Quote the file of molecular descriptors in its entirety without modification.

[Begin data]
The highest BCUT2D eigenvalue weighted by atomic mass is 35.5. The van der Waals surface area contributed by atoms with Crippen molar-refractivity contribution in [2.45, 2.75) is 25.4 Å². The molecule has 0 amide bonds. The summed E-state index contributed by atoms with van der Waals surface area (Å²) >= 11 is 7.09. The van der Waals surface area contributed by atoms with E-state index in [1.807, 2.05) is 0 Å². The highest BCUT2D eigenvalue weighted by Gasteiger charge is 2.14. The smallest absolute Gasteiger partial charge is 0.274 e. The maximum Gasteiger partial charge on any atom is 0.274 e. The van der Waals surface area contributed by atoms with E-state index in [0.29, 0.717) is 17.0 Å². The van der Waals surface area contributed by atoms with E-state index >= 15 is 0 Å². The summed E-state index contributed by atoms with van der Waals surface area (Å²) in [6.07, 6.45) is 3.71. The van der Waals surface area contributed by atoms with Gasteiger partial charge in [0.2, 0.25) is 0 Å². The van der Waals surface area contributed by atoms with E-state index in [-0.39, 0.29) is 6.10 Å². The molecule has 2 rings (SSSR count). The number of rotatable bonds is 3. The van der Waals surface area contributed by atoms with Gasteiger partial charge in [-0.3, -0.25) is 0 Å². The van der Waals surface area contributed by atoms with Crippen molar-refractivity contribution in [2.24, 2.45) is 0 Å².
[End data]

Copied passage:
The highest BCUT2D eigenvalue weighted by atomic mass is 35.5. The van der Waals surface area contributed by atoms with Crippen molar-refractivity contribution in [2.45, 2.75) is 25.4 Å². The molecule has 0 amide bonds. The summed E-state index contributed by atoms with van der Waals surface area (Å²) >= 11 is 7.09. The van der Waals surface area contributed by atoms with E-state index in [1.807, 2.05) is 0 Å². The highest BCUT2D eigenvalue weighted by Gasteiger charge is 2.14. The smallest absolute Gasteiger partial charge is 0.274 e. The maximum Gasteiger partial charge on any atom is 0.274 e. The van der Waals surface area contributed by atoms with E-state index in [0.29, 0.717) is 17.0 Å². The van der Waals surface area contributed by atoms with E-state index >= 15 is 0 Å². The summed E-state index contributed by atoms with van der Waals surface area (Å²) in [6.07, 6.45) is 3.71. The van der Waals surface area contributed by atoms with Gasteiger partial charge in [0.2, 0.25) is 0 Å². The van der Waals surface area contributed by atoms with E-state index in [-0.39, 0.29) is 6.10 Å². The molecule has 2 rings (SSSR count). The number of rotatable bonds is 3. The van der Waals surface area contributed by atoms with Gasteiger partial charge in [-0.3, -0.25) is 0 Å². The van der Waals surface area contributed by atoms with Crippen molar-refractivity contribution in [2.24, 2.45) is 0 Å².